Bayern Munich and Borussia Dortmund have dominated German football for decades. The duo has traded trophies -- occasionally players too -- with Bayern dominating the recent years.
The 2022-23 Bundesliga season will see Dortmund and Bayern go head-to-head on the final day, with the former holding a two point lead heading in.
Dortmund and Bayern have also been home to some of the greats of German football. Here are a few:
Nicknamed Der Kaiser, for the way he commanded the field, Franz Beckenbauer dominated German football in Bayern’s colours from 1964 to 1977.
Beckenbauer, who rose through Bayern’s youth ranks, globalised the niche role of sweeper, where he controlled the game in front of the defence. His dominance extended to the international stage as he led the German side to the 1974 World Cup title, overcoming the seemingly invincible Dutch side of Johan Cruyff.
Beckenbauer won three European titles and four Bundesliga trophies with Bayern and would return as the club’s manager, winning the 93-94 Bundesliga title.
A goalscoring wizard, Gerd Muller ravaged defences across Europe during his 15 years with Bayern Munich (1964-1979).
Muller’s unquenching thirst for goals -- which saw him score 555 senior goals -- was only matched by the rate at which he accumulated trophies, both with Bayern and Germany.
A five-time Bundesliga winner and three-time European champion, Muller would also succeed at the World Cup, winning the 1974 edition and securing the golden boot in 1970.
Often considered to be the most dominant goalkeeper to have played the game, Oliver Kahn terrorised opponents like no other from the goal line.
Bayern nabbed Kahn from fellow German side Karlsruher, when he was 21, and would go on to represent the Munich side for 14 years, winning eight Bundesliga titles and the 2000-01 Champion League.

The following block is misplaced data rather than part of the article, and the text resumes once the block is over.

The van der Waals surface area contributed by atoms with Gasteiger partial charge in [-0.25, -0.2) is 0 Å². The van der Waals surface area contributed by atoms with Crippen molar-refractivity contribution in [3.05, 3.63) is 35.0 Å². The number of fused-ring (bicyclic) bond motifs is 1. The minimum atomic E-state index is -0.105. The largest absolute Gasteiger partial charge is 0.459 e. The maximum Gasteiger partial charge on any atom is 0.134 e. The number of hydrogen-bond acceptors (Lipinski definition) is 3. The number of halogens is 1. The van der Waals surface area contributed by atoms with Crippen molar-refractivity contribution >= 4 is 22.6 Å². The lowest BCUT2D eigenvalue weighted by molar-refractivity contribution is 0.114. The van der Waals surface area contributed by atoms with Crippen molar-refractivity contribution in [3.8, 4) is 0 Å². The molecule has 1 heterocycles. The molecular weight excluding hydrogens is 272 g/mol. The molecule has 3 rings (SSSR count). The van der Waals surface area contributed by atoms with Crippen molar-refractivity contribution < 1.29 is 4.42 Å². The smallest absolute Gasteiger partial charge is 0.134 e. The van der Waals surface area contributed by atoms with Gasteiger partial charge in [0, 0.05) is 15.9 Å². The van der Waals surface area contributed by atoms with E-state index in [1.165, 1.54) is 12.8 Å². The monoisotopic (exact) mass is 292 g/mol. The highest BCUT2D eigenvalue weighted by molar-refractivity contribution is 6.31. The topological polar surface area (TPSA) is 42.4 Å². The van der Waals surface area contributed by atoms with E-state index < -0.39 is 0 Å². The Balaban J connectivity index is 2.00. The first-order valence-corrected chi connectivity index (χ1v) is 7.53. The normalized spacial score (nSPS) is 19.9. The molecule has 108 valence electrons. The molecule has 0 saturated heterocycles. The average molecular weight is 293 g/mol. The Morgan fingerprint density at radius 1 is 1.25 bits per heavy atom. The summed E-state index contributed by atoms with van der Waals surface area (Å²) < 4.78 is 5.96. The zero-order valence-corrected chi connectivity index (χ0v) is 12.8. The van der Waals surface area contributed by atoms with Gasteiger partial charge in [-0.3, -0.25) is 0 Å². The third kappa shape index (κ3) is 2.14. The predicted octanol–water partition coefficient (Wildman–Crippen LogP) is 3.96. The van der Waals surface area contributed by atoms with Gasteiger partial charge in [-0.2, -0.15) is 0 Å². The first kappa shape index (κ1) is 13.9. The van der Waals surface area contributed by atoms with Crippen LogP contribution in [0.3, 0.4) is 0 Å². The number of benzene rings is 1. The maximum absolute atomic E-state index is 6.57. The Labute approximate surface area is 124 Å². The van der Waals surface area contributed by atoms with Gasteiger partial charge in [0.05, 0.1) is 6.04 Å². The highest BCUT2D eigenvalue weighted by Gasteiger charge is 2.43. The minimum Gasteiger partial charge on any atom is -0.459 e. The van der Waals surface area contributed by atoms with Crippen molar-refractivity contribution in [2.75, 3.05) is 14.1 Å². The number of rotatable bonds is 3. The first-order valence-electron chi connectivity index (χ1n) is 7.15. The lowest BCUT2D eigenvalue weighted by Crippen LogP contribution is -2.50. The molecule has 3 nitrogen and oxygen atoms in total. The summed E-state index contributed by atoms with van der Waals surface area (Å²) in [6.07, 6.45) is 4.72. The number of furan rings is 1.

Kahn was the rock for his national side too, helping Germany to the 2002 World Cup final, where it lost to Brazil 2-0. He would though be rewarded with the Golden Ball award for the tournament and continues to be the only goalkeeper to have done so.
Born in Dortmund, Marco Reus rose through the ranks of the club’s academy, before leaving for Rot Weiss Ahlen when he was 17. He would then go on to make a name for himself at Monchengladbach, before returning to Dortmund in 2012.
For the last 10 years, Reus has been the constant presence around whom and ever-changing carousel of Dortmund managers have tries to build their sides. The 33-year-old has seen teammates of him leave for greener pastures, mostly for Bayern Munich.
But now, Reus is on the precipice of winning his first Bundesliga title, with Dortmund and Bayern heading into a final day title finish.
Mathias Sammer is the closest Germany has come to reproducing Franz Beckenbauer in the sweeper mould. The 1996- Ballon d’or winner began his career with East German side Dynamo Dresden, before establishing himself at Stuggart.
A brief stint at Inter Milan followed, before Sammer headed to Dortmund in the winter break of the 1992-93 season, where he had the most prosperous phase of his career.
He captained the Dortmund side to two Bundesliga shields and the 1996-97 Champions League title. Sammer’s career though came to an abrupt end after the European win, due to injuries.
An attacking midfielder of the classic mould, Andreas Moller was a hot property in Europe in the 90s.
Moller found success initially at Eintracht Frankfurt, before moving to Dortmund, where he scored 24 goals in 74 appearances.
Moller would hop ship to Frankfurt and Juventus, before returning to Dortmund for a much more prolific spell - 47 goals in 153 games. He would team up Sammer as Dortmund went on to tear up the league and eventually became the European champion in 1997.
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